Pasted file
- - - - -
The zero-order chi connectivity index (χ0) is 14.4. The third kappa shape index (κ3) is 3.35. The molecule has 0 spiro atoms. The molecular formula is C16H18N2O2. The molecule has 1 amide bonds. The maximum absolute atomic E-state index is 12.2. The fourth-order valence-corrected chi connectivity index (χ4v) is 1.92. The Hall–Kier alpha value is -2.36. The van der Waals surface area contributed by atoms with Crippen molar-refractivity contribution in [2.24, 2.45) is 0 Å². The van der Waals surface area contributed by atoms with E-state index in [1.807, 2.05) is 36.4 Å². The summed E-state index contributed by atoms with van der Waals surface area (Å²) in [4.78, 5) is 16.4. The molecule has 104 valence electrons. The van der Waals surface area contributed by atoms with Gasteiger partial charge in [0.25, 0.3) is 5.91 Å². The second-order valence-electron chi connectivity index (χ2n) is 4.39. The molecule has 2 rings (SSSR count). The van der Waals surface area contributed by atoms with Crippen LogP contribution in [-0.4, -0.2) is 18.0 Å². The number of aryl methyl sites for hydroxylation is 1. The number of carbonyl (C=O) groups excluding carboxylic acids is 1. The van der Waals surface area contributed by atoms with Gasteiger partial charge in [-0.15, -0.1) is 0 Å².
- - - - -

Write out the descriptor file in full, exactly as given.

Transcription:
The zero-order chi connectivity index (χ0) is 14.4. The third kappa shape index (κ3) is 3.35. The molecule has 0 spiro atoms. The molecular formula is C16H18N2O2. The molecule has 1 amide bonds. The maximum absolute atomic E-state index is 12.2. The fourth-order valence-corrected chi connectivity index (χ4v) is 1.92. The Hall–Kier alpha value is -2.36. The van der Waals surface area contributed by atoms with Crippen molar-refractivity contribution in [2.24, 2.45) is 0 Å². The van der Waals surface area contributed by atoms with E-state index in [1.807, 2.05) is 36.4 Å². The summed E-state index contributed by atoms with van der Waals surface area (Å²) in [4.78, 5) is 16.4. The molecule has 104 valence electrons. The van der Waals surface area contributed by atoms with Gasteiger partial charge in [0.25, 0.3) is 5.91 Å². The second-order valence-electron chi connectivity index (χ2n) is 4.39. The molecule has 2 rings (SSSR count). The van der Waals surface area contributed by atoms with Crippen LogP contribution in [-0.4, -0.2) is 18.0 Å². The number of aryl methyl sites for hydroxylation is 1. The number of carbonyl (C=O) groups excluding carboxylic acids is 1. The van der Waals surface area contributed by atoms with Gasteiger partial charge in [-0.15, -0.1) is 0 Å².